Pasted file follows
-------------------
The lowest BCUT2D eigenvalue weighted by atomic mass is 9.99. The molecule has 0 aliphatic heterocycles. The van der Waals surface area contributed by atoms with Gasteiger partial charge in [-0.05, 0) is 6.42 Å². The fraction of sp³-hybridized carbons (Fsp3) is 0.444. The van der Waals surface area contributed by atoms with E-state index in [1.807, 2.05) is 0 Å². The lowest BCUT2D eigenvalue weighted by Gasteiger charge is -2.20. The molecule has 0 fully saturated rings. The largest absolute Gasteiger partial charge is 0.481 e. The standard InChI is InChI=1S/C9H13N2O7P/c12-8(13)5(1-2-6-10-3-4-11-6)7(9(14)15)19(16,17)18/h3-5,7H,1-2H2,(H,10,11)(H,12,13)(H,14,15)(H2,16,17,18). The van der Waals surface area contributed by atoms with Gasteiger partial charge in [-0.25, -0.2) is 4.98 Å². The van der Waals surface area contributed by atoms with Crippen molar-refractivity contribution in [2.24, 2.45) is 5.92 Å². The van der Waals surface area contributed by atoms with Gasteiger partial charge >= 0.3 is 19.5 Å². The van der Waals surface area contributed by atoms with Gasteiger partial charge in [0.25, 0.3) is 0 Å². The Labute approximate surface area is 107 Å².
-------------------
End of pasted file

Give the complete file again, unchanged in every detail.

The lowest BCUT2D eigenvalue weighted by atomic mass is 9.99. The molecule has 0 aliphatic heterocycles. The van der Waals surface area contributed by atoms with Gasteiger partial charge in [-0.05, 0) is 6.42 Å². The fraction of sp³-hybridized carbons (Fsp3) is 0.444. The van der Waals surface area contributed by atoms with E-state index in [1.807, 2.05) is 0 Å². The lowest BCUT2D eigenvalue weighted by Gasteiger charge is -2.20. The molecule has 0 fully saturated rings. The largest absolute Gasteiger partial charge is 0.481 e. The standard InChI is InChI=1S/C9H13N2O7P/c12-8(13)5(1-2-6-10-3-4-11-6)7(9(14)15)19(16,17)18/h3-5,7H,1-2H2,(H,10,11)(H,12,13)(H,14,15)(H2,16,17,18). The van der Waals surface area contributed by atoms with Gasteiger partial charge in [-0.25, -0.2) is 4.98 Å². The van der Waals surface area contributed by atoms with Crippen molar-refractivity contribution in [2.24, 2.45) is 5.92 Å². The van der Waals surface area contributed by atoms with Gasteiger partial charge >= 0.3 is 19.5 Å². The van der Waals surface area contributed by atoms with Gasteiger partial charge in [0.25, 0.3) is 0 Å². The Labute approximate surface area is 107 Å².